“The eagle has landed,” was the subject line of the email notifying the Buenos Aires National Wildlife Refuge staff that the endangered masked bobwhite quail had finally arrived safely and soundly in Mexico City. The species had been on the brink of extinction for nearly a decade but this day was a day of change. In 2015, pivotal agencies banded together to change the path of this struggling bird. Seventy masked bobwhite quail stepped onto Mexican soil. The collaboration had worked, the eagle had landed and a new hope had finally arisen.
The Dire Need
The masked bobwhite quail was listed as endangered in 1967 due to overgrazing of its natural habitat by booming cattle ranching starting in the 1920s. Buenos Aires National Wildlife Refuge was established in 1985 and assumed responsibility of the captive breeding program in 1996. Since then, the recovery of the species had been challenging. The refuge was at the very northern fringe of the masked bobwhite’s historic range and fell on the international border with Mexico. The landscape had changed significantly since the bobwhite once flourished due to factors like drought, predator increase,, border challenges and the conditioning of captive birds. Surveys since 2001 showed an overall downward trend in populations both in the United States and in Mexico, with few to no masked bobwhites existing in the wild. This meant that essentially the entire species existed as a captive flock in one location at the refuge and a single stochastic event could mean their extinction.
What Must be Done?
One downlisting criteria for this species, as defined by the Masked Bobwhite Recovery Plan is when “…four separate, viable populations are established (consisting of two populations in the United States and two or more in Mexico) and have been maintained for 10 consecutive years …” Buenos Aires National Wildlife Refuge had struggled for years to find willing partners to commit to raising a subset of quail within available funding constraints to no avail. In January of 2015, that changed!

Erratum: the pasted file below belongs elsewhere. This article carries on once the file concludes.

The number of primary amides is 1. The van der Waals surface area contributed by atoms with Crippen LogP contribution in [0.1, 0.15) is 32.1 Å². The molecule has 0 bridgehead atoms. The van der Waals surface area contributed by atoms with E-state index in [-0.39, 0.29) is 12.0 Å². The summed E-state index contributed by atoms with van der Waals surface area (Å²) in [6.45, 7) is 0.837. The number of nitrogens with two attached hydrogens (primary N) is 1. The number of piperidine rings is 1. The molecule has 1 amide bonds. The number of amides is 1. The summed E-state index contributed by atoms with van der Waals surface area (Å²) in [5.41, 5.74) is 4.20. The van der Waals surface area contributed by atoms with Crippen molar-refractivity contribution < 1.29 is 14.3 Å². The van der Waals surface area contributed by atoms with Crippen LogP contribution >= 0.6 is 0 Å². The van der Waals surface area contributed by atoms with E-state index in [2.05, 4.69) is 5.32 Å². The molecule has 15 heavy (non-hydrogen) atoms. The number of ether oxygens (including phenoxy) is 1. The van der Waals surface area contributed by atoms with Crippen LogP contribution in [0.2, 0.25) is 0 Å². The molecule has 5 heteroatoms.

The Key Partners
Buenos Aires National Wildlife Refuge’s success in getting the masked bobwhite quail to Mexico greatly depended on the vigilant collaboration and a little blood, sweat and tears from some key partners. Africam Safari in Puebla, Mexico was a zoological and educational institution invested in the protection and conservation of endangered species. They were willing and eager to start a captive breeding program of their own with the assistance of the U.S. Fish and Wildlife Service. Conservation agreements were reached between the Service and Africam Safari and the ball started rolling from there. The Sonoran Joint Venture was integral in facilitating all documentation, permits and logistics for the transfer and Africam Safari started working to ensure all requirements of Mexican conservation agencies were met and filed. A veterinarian from the Arizona Game and Fish Department came to the table and volunteered her time to conduct all necessary health checks and clearance forms. Buenos Aires Refuge maintained birds in quarantine and prepared them for shipment. The stage was set. The birds were ready and the shipment date was quickly approaching.
The Eagle has Landed!
On January 29, 2015, a momentous event happened. Seventy masked bobwhite quail were shipped to Mexico to begin a new life and renew hopes for the healthful longevity and security of the species. “The quail arrived in great condition and were eating, drinking and active right away,” said Robert Mesta of Sonoran Joint Venture. Africam Safari’s quail facilities were state of the art and provided for a wonderful opportunity for the species to grow and flourish in Mexico.
Onward and Upward
The captive raising and release of the masked bobwhite quail continues at Buenos Aires National Wildlife Refuge with many exciting developments in habitat restoration and release techniques underway. For the first time since the refuge’s establishment, birds are living on the landscape, are surviving through harsh winters and monsoons, and chicks are being born in the wild. Since 2015, the program has also located an alternative breeding site at Sutton Avian Research Center and small populations at zoos across the country. Through partnerships with Arizona Game and Fish, various NGOs, Inventory and Monitoring, Ecological Services and the refuge staff, the efforts of a great many agencies pulling together to save a species has proven to be an exemplary model of collaboration, coordination and heart.